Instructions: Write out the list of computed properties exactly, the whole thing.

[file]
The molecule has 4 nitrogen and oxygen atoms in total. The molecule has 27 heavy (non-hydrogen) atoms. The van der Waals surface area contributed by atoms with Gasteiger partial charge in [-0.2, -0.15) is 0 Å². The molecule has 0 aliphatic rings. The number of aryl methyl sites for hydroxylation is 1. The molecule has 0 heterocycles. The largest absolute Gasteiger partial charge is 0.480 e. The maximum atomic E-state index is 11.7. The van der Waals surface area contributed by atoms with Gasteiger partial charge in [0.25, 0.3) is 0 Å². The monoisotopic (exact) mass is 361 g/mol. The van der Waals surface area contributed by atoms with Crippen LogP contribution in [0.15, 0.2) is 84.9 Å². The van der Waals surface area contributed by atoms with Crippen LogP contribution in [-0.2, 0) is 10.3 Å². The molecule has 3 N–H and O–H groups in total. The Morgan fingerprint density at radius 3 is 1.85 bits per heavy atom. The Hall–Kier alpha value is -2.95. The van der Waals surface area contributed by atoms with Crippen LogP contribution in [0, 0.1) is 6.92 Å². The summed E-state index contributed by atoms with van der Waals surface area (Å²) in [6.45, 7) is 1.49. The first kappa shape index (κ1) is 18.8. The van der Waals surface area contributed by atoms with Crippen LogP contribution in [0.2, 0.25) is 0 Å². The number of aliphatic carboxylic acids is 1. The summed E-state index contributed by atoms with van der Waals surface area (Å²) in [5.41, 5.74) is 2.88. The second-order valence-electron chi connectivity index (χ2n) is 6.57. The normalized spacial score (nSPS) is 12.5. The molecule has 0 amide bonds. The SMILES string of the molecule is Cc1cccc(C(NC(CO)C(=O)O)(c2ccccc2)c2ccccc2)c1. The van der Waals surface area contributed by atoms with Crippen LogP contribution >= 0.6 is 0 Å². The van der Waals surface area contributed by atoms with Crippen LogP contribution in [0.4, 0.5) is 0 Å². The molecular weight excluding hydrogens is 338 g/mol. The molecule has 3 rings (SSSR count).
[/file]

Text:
The molecule has 4 nitrogen and oxygen atoms in total. The molecule has 27 heavy (non-hydrogen) atoms. The van der Waals surface area contributed by atoms with Gasteiger partial charge in [-0.2, -0.15) is 0 Å². The molecule has 0 aliphatic rings. The number of aryl methyl sites for hydroxylation is 1. The molecule has 0 heterocycles. The largest absolute Gasteiger partial charge is 0.480 e. The maximum atomic E-state index is 11.7. The van der Waals surface area contributed by atoms with Gasteiger partial charge in [0.25, 0.3) is 0 Å². The monoisotopic (exact) mass is 361 g/mol. The van der Waals surface area contributed by atoms with Crippen LogP contribution in [0.15, 0.2) is 84.9 Å². The van der Waals surface area contributed by atoms with Crippen LogP contribution in [-0.2, 0) is 10.3 Å². The molecule has 3 N–H and O–H groups in total. The Morgan fingerprint density at radius 3 is 1.85 bits per heavy atom. The Hall–Kier alpha value is -2.95. The van der Waals surface area contributed by atoms with Crippen LogP contribution in [0, 0.1) is 6.92 Å². The summed E-state index contributed by atoms with van der Waals surface area (Å²) in [6.45, 7) is 1.49. The first kappa shape index (κ1) is 18.8. The van der Waals surface area contributed by atoms with Crippen LogP contribution in [0.2, 0.25) is 0 Å². The number of aliphatic carboxylic acids is 1. The summed E-state index contributed by atoms with van der Waals surface area (Å²) in [5.41, 5.74) is 2.88. The second-order valence-electron chi connectivity index (χ2n) is 6.57. The normalized spacial score (nSPS) is 12.5. The molecule has 0 amide bonds. The SMILES string of the molecule is Cc1cccc(C(NC(CO)C(=O)O)(c2ccccc2)c2ccccc2)c1. The van der Waals surface area contributed by atoms with Crippen LogP contribution >= 0.6 is 0 Å². The van der Waals surface area contributed by atoms with Crippen LogP contribution in [0.4, 0.5) is 0 Å². The molecular weight excluding hydrogens is 338 g/mol. The molecule has 3 rings (SSSR count).